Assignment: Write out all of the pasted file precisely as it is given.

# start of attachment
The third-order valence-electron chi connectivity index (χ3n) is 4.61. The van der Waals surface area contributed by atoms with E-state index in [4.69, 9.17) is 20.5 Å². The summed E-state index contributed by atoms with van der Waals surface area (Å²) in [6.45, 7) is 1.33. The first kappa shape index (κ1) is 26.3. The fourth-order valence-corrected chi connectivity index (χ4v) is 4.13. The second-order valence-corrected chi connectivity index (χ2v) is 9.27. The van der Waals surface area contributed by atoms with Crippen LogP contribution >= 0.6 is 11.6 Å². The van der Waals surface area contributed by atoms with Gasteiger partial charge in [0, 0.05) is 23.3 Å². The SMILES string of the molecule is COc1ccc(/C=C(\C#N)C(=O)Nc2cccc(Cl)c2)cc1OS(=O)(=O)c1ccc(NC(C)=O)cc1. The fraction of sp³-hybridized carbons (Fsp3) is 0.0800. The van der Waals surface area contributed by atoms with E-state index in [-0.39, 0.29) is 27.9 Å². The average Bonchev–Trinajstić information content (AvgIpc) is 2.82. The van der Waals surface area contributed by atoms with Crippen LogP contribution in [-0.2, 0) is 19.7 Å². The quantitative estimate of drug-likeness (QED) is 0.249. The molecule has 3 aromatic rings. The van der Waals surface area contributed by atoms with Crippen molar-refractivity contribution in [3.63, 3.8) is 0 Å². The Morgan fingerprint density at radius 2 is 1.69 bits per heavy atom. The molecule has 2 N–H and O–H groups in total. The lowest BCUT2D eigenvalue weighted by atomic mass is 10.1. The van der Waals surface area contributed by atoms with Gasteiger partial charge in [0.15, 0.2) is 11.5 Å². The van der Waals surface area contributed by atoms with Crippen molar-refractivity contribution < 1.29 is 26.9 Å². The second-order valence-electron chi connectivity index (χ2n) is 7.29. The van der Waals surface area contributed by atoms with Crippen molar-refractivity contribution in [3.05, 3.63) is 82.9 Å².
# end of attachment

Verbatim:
The third-order valence-electron chi connectivity index (χ3n) is 4.61. The van der Waals surface area contributed by atoms with E-state index in [4.69, 9.17) is 20.5 Å². The summed E-state index contributed by atoms with van der Waals surface area (Å²) in [6.45, 7) is 1.33. The first kappa shape index (κ1) is 26.3. The fourth-order valence-corrected chi connectivity index (χ4v) is 4.13. The second-order valence-corrected chi connectivity index (χ2v) is 9.27. The van der Waals surface area contributed by atoms with Crippen LogP contribution >= 0.6 is 11.6 Å². The van der Waals surface area contributed by atoms with Gasteiger partial charge in [0, 0.05) is 23.3 Å². The SMILES string of the molecule is COc1ccc(/C=C(\C#N)C(=O)Nc2cccc(Cl)c2)cc1OS(=O)(=O)c1ccc(NC(C)=O)cc1. The fraction of sp³-hybridized carbons (Fsp3) is 0.0800. The van der Waals surface area contributed by atoms with E-state index in [-0.39, 0.29) is 27.9 Å². The average Bonchev–Trinajstić information content (AvgIpc) is 2.82. The van der Waals surface area contributed by atoms with Crippen LogP contribution in [-0.2, 0) is 19.7 Å². The quantitative estimate of drug-likeness (QED) is 0.249. The molecule has 3 aromatic rings. The van der Waals surface area contributed by atoms with Crippen molar-refractivity contribution in [3.63, 3.8) is 0 Å². The Morgan fingerprint density at radius 2 is 1.69 bits per heavy atom. The molecule has 2 N–H and O–H groups in total. The lowest BCUT2D eigenvalue weighted by atomic mass is 10.1. The van der Waals surface area contributed by atoms with Gasteiger partial charge in [0.15, 0.2) is 11.5 Å². The van der Waals surface area contributed by atoms with Crippen molar-refractivity contribution < 1.29 is 26.9 Å². The second-order valence-electron chi connectivity index (χ2n) is 7.29. The van der Waals surface area contributed by atoms with Crippen molar-refractivity contribution in [3.05, 3.63) is 82.9 Å².